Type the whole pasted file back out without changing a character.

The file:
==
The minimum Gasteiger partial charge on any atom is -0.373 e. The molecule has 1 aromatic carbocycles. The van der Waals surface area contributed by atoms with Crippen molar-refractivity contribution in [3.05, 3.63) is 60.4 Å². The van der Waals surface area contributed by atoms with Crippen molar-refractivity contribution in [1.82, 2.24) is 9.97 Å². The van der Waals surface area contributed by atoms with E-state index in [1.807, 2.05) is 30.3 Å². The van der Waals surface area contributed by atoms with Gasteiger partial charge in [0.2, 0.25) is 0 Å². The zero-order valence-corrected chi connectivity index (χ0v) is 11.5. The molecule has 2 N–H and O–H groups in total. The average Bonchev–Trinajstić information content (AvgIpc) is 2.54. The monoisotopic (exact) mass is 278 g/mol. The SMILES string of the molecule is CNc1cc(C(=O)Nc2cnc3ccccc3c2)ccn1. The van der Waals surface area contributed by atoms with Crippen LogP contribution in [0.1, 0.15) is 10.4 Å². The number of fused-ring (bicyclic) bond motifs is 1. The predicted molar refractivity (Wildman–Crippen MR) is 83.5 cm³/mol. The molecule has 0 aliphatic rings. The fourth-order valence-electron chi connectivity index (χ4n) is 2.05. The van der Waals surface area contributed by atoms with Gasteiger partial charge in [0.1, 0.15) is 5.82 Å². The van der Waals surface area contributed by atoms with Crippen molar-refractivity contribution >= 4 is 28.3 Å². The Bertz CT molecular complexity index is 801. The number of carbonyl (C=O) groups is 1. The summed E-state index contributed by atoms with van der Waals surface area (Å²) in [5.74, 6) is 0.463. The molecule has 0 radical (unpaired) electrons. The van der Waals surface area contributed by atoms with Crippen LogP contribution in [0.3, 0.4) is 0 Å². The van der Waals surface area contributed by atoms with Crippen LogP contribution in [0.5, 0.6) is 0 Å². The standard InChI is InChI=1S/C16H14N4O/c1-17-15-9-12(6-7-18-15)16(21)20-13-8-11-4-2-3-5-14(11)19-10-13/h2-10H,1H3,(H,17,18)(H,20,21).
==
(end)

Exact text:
The minimum Gasteiger partial charge on any atom is -0.373 e. The molecule has 1 aromatic carbocycles. The van der Waals surface area contributed by atoms with Crippen molar-refractivity contribution in [3.05, 3.63) is 60.4 Å². The van der Waals surface area contributed by atoms with Crippen molar-refractivity contribution in [1.82, 2.24) is 9.97 Å². The van der Waals surface area contributed by atoms with E-state index in [1.807, 2.05) is 30.3 Å². The van der Waals surface area contributed by atoms with Gasteiger partial charge in [0.2, 0.25) is 0 Å². The zero-order valence-corrected chi connectivity index (χ0v) is 11.5. The molecule has 2 N–H and O–H groups in total. The average Bonchev–Trinajstić information content (AvgIpc) is 2.54. The monoisotopic (exact) mass is 278 g/mol. The SMILES string of the molecule is CNc1cc(C(=O)Nc2cnc3ccccc3c2)ccn1. The van der Waals surface area contributed by atoms with Crippen LogP contribution in [0.1, 0.15) is 10.4 Å². The number of fused-ring (bicyclic) bond motifs is 1. The predicted molar refractivity (Wildman–Crippen MR) is 83.5 cm³/mol. The molecule has 0 aliphatic rings. The fourth-order valence-electron chi connectivity index (χ4n) is 2.05. The van der Waals surface area contributed by atoms with Gasteiger partial charge in [0.1, 0.15) is 5.82 Å². The van der Waals surface area contributed by atoms with Crippen molar-refractivity contribution >= 4 is 28.3 Å². The Bertz CT molecular complexity index is 801. The number of carbonyl (C=O) groups is 1. The summed E-state index contributed by atoms with van der Waals surface area (Å²) in [5.74, 6) is 0.463. The molecule has 0 radical (unpaired) electrons. The van der Waals surface area contributed by atoms with Crippen LogP contribution in [0.3, 0.4) is 0 Å². The van der Waals surface area contributed by atoms with Crippen LogP contribution in [0.5, 0.6) is 0 Å². The standard InChI is InChI=1S/C16H14N4O/c1-17-15-9-12(6-7-18-15)16(21)20-13-8-11-4-2-3-5-14(11)19-10-13/h2-10H,1H3,(H,17,18)(H,20,21).